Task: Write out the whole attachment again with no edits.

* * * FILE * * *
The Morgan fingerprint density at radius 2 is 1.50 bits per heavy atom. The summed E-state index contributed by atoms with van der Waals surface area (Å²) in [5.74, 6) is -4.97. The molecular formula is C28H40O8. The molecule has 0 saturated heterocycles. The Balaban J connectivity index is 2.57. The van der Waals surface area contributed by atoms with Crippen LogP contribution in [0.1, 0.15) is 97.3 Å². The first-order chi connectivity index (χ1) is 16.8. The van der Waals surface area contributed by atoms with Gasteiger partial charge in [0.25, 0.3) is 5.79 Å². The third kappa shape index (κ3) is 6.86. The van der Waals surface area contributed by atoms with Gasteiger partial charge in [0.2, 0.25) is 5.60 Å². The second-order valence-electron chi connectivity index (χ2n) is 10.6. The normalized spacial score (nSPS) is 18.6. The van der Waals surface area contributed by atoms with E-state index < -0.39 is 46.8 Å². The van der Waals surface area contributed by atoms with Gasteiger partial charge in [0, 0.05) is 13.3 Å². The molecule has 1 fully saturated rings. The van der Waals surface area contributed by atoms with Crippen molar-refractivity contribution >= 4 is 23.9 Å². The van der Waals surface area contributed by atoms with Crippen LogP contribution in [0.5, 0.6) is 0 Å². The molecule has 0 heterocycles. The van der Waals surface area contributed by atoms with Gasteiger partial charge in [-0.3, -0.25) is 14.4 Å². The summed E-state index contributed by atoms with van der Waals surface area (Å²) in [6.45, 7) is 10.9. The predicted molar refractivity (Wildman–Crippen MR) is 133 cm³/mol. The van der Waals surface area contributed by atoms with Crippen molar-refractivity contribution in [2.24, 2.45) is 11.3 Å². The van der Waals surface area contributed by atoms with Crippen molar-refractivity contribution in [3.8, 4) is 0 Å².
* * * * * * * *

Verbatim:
The Morgan fingerprint density at radius 2 is 1.50 bits per heavy atom. The summed E-state index contributed by atoms with van der Waals surface area (Å²) in [5.74, 6) is -4.97. The molecular formula is C28H40O8. The molecule has 0 saturated heterocycles. The Balaban J connectivity index is 2.57. The van der Waals surface area contributed by atoms with Crippen LogP contribution in [0.1, 0.15) is 97.3 Å². The first-order chi connectivity index (χ1) is 16.8. The van der Waals surface area contributed by atoms with Gasteiger partial charge in [0.25, 0.3) is 5.79 Å². The third kappa shape index (κ3) is 6.86. The van der Waals surface area contributed by atoms with Gasteiger partial charge in [0.2, 0.25) is 5.60 Å². The second-order valence-electron chi connectivity index (χ2n) is 10.6. The normalized spacial score (nSPS) is 18.6. The van der Waals surface area contributed by atoms with E-state index < -0.39 is 46.8 Å². The van der Waals surface area contributed by atoms with Gasteiger partial charge in [0, 0.05) is 13.3 Å². The molecule has 1 fully saturated rings. The van der Waals surface area contributed by atoms with Crippen molar-refractivity contribution >= 4 is 23.9 Å². The van der Waals surface area contributed by atoms with Crippen LogP contribution in [0.5, 0.6) is 0 Å². The molecule has 0 heterocycles. The van der Waals surface area contributed by atoms with Gasteiger partial charge in [-0.3, -0.25) is 14.4 Å². The summed E-state index contributed by atoms with van der Waals surface area (Å²) in [6.45, 7) is 10.9. The predicted molar refractivity (Wildman–Crippen MR) is 133 cm³/mol. The van der Waals surface area contributed by atoms with Crippen molar-refractivity contribution in [2.24, 2.45) is 11.3 Å². The van der Waals surface area contributed by atoms with Crippen molar-refractivity contribution in [3.8, 4) is 0 Å².